Noble Gases in the Murchison Meteorite: Possible Relics of s-Process Nucleosynthesis

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Science  07 Jul 1978:
Vol. 201, Issue 4350, pp. 51-56
DOI: 10.1126/science.201.4350.51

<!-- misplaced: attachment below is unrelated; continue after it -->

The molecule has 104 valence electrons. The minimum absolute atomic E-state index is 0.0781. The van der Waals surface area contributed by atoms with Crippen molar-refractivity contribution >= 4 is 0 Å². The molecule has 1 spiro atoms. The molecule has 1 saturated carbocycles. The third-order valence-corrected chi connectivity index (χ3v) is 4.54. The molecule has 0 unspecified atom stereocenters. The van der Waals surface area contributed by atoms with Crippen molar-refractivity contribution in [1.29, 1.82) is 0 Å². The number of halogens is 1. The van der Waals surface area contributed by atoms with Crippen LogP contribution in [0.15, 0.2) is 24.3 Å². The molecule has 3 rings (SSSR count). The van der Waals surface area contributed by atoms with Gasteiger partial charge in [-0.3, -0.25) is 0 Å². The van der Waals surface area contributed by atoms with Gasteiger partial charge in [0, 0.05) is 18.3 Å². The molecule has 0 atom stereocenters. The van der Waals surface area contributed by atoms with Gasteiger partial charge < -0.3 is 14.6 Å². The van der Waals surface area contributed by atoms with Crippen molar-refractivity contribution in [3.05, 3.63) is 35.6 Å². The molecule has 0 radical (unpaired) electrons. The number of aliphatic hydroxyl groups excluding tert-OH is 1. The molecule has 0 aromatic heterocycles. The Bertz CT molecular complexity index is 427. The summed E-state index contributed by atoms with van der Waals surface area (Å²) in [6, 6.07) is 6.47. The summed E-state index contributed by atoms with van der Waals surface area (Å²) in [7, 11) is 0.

The Murchison carbonaceous chondrite contains a new type of xenon component, enriched by up to 50 percent in five of the nine stable xenon isotopes, mass numbers 128 to 132. This component, comprising 5 x 10-5 of the total xenon in the meteorite, is released at 1200° to 1600°C from a severely etched mineral fraction, and probably resides in some refractory mineral. Krypton shows a similar but smaller enrichment in the isotopes 80 and 82. Neon and helium released in the same interval also are quite anomalous, being highly enriched in the isotopes 22 and 3. These patterns are strongly suggestive of three nuclear processes believed to take place in red giants: the s process (neutron capture on a slow time scale), helium burning, and hydrogen shell burning. If this interpretation is correct, then primitive meteorites contain yet another kind of alien, presolar material: dust grains ejected from red giants.